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The soup is definitely on
By ROBERT NADEAU  |  July 30, 2008
3.0 3.0 Stars
TABLE BROTH: The wagyu beef, boneless short-rib, and Seafood Supreme are cooked to order.

SHABU-ZEN | 617.782.8888 | 80 Brighton Avenue, Allston | Open Sun & Mon, 11:30 am-11 pm; Tuesday, 5–11 pm; Wed & Thurs, 11:30 am–11 pm; and Fri & Sat, 11 am–midnight | AE, DI, MC, VI | Beer and wine | No valet parking; private parking lot behind restaurant | Street-level access
I am a reluctant convert to shabu-shabu. My initial reaction to the Japanese version of the Mongolian hot-pot was that boiled foods are bland, and that boiling food at the table is even worse than cooking at home. But a new generation of Japanese water-fondue restaurants has won me over. Not only have these newer places improved the blandness of the broth with flavored pan-Asian choices and sharper dipping condiments, they’ve also increased the complexity of the raw materials.

Plus, I’ve finally mastered the eating and cooking techniques involved. The secret is that the broth at the end is superb, so you want to use the protein and vegetables from the entrées as appetizers, then sate yourself with the soup mixture from the boiling water. Before I learned this trick, I would leave the broth bubbling away on the table cooker. Now I ask for a container to take it home.

With its second location — the first is in Chinatown — Shabu-Zen has refined the process with ceramic heating elements (no fumes) at each table, and added choices in the protein area. Its food selection and presentation is still a bit behind the Chinatown Kaze, but there is much to enjoy here, and this huge space fills up with Asian families even on a weeknight.

If you want formal appetizers, there are dozens, and some are choice and well-priced. Light eaters could skip shabu-shabu altogether. Seaweed salad ($2.50), for instance, is sesame-rich and delicious, as well as healthful. Sautéed baby clams ($6.50) are a wonderful plateful of small calico clams in a gravy-like sauce with some meaty and spicy elements. Baby octopus ($3.95) in a light tomato marinade is tasty. As are “Berkshire sausages” ($5), presumably made from the heritage Berkshire swine. These are four scrumptious breakfast links on a leaf of Napa cabbage, served with mustard.

You could also have a bit of sashimi, but the hamachi (yellowtail) ($6) was served barely thawed. The effect of the cold hamachi was that its fat content registered as a waxy texture. I suspect much of the food here is partially frozen to make easier and neater slices. Indeed, cubes of soft tofu came to the table frozen, and had to be cooked in the soup.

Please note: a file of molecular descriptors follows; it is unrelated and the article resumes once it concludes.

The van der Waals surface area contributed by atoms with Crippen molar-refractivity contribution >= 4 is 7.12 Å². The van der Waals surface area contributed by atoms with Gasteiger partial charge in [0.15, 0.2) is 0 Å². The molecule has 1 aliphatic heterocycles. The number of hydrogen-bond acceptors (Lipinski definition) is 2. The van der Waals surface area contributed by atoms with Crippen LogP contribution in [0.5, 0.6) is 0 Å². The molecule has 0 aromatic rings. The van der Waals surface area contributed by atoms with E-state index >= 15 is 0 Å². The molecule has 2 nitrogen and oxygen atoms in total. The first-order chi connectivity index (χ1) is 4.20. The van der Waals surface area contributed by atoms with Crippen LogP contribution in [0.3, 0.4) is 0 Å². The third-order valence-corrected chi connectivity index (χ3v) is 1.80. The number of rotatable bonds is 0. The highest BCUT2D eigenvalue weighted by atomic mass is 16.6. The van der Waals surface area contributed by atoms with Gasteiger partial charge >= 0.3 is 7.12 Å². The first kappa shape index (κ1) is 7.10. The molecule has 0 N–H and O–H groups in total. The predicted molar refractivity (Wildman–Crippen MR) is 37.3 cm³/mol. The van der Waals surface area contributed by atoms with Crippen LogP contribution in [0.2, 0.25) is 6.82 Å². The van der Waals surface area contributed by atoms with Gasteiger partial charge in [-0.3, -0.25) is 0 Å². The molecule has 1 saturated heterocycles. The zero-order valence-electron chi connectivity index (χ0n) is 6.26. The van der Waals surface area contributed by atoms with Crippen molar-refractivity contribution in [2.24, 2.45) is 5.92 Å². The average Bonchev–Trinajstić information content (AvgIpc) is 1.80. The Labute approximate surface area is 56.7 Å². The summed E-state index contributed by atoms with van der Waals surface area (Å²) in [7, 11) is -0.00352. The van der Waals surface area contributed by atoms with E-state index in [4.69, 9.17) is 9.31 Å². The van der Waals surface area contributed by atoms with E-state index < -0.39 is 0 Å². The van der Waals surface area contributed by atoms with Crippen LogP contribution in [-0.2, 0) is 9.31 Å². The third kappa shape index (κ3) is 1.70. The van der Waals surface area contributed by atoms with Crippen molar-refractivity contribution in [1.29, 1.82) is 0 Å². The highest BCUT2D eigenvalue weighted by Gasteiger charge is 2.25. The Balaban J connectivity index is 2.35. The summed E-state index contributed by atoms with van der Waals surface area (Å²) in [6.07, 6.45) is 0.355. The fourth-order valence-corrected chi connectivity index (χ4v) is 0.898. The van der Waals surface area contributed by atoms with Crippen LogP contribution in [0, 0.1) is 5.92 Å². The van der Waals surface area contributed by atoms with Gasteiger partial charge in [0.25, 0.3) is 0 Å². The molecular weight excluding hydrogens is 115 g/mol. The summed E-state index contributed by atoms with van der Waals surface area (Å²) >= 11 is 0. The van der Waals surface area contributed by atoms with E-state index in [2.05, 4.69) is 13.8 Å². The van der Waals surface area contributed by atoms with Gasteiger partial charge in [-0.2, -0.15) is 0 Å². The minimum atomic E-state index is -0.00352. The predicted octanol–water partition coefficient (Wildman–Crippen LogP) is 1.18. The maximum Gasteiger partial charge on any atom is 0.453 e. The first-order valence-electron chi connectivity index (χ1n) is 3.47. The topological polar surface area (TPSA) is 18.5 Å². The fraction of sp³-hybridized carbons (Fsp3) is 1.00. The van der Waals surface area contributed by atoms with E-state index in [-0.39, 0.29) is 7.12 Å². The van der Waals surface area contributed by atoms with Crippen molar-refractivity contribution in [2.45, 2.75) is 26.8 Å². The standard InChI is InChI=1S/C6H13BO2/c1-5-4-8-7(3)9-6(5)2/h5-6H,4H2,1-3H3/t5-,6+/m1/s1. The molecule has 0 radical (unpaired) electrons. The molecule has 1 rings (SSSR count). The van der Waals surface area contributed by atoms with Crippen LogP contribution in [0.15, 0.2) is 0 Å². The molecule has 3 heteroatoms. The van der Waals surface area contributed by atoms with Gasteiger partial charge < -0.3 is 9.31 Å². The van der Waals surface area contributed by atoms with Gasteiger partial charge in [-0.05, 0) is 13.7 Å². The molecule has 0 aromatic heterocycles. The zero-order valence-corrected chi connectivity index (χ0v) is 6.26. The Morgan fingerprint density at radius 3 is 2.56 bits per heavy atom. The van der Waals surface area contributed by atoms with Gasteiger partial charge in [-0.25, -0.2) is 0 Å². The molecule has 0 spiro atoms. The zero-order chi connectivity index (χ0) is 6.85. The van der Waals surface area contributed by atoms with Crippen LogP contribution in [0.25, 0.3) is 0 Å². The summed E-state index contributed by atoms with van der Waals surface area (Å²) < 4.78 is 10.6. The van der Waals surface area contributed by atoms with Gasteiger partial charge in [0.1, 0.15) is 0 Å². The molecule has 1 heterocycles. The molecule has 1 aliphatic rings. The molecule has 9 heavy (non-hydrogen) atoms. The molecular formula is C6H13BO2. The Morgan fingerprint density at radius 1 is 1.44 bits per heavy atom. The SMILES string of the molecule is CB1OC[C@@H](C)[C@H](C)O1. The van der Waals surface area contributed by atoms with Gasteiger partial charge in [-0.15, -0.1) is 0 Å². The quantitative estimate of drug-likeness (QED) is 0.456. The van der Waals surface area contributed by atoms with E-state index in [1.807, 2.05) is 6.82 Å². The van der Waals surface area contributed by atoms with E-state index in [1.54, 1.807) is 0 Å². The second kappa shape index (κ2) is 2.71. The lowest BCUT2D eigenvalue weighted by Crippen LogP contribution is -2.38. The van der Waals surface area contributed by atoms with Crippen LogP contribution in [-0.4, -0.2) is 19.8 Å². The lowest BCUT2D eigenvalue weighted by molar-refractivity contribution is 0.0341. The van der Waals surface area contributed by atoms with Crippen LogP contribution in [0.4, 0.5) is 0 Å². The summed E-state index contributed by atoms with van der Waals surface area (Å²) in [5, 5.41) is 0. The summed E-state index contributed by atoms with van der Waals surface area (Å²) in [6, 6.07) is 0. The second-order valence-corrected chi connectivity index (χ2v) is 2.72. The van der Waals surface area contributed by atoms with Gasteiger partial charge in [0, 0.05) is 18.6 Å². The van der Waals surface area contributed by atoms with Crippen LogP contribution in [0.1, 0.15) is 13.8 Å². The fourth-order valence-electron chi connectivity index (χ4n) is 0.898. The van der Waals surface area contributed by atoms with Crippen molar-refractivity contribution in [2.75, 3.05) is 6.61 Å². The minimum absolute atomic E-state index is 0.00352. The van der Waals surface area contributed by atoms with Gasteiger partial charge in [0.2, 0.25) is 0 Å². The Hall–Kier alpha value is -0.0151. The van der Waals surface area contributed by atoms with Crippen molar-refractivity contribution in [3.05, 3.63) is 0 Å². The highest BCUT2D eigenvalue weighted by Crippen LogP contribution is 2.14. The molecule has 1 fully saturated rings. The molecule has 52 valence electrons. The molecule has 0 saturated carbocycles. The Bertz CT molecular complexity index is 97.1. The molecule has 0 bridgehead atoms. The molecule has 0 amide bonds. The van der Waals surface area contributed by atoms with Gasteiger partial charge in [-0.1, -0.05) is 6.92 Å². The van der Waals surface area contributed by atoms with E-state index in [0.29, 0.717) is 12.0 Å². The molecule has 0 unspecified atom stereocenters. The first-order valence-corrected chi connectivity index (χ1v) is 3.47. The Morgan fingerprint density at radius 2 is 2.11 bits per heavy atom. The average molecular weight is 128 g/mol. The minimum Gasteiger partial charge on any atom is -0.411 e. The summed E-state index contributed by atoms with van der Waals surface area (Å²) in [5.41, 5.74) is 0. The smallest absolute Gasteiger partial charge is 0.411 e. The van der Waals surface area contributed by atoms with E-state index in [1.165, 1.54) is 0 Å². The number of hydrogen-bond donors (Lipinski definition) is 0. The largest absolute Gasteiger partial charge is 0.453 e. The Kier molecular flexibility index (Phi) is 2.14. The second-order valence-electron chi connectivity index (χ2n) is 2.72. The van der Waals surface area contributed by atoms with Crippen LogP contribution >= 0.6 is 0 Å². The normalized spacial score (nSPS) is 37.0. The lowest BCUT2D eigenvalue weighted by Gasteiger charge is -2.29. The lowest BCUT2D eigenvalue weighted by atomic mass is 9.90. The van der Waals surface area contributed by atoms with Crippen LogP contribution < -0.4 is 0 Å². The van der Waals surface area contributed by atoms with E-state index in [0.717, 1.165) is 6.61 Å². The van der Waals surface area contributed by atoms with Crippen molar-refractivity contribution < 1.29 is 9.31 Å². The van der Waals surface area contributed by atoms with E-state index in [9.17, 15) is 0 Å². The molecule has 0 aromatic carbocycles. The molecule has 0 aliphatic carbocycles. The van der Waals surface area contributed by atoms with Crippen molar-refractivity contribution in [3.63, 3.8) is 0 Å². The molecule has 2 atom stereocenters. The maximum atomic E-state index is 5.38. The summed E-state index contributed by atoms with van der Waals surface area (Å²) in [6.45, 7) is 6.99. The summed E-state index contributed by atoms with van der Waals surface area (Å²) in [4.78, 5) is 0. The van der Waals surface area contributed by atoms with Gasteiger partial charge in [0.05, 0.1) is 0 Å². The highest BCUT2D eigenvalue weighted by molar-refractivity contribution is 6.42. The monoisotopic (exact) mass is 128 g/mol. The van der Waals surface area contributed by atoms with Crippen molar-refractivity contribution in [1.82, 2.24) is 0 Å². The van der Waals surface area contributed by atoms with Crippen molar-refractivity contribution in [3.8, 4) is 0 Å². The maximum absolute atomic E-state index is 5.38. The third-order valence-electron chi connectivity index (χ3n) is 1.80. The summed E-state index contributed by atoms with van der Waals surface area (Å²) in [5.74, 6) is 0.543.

Speaking of which, the waitress brought a divided pot of two kinds of broth to our table for the shabu-shabu and turned on the heat. The default is light beef broth (no charge), but for $3 one can have Chinese herbal, Chinese spicy, Thai tom yum, or kimchee at three levels of intensity. We had the first two. The Chinese herbal had a tea bag of spices and scattered small red berries. It was dry with a hint of cinnamon, and after the meat and vegetables had been poached in it, it tasted like a lovely Vietnamese pho broth. The Chinese spicy had some red oil and six floating dried chilies. Its initial flavor was hotter than the final effect, as the red oil mostly came out with the food. In the end, we blended them together.

Most of the shabu-shabu entrées start with a plate of vegetable matter: lots of Napa cabbage and cress; one piece each of broccoli, tofu, carrot, and bean-curd skin; enoki mushrooms; a slice of an unusual mushroom; a section of corn on the cob; and two squares of hard tofu. Each diner also has a choice of starches: a sizeable bowl of rice (sticky and aromatic), a half-bowl of udon noodles, or about the same proportion of fine bean-thread vermicelli. Save these for last.

One big innovation at Shabu-Zen is the addition of fancy Japanese beef ($68/“Japan A”; $48/“B”; $28/“Australian” — likely wagyu raised down under). The Phoenix invested in the A, and it was quite good. This beef is so highly marbled that the white fat is the field color, and the light red stripes of lean muscle are the marbling. When poached lightly, it’s beefy and wonderful. Regular beef, sampled on the surf and turf ($16.95), was mostly red, also had a lot of marbling (the usual white), and cooked up tougher, but was certainly easy to eat and well-flavored. I am going to guess it was chuck London broil. Your other meat choices on the surf and turf are chicken, pork, or lamb.

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  Topics: Restaurant Reviews , Culture and Lifestyle , Food and Cooking , Foods ,  More more >
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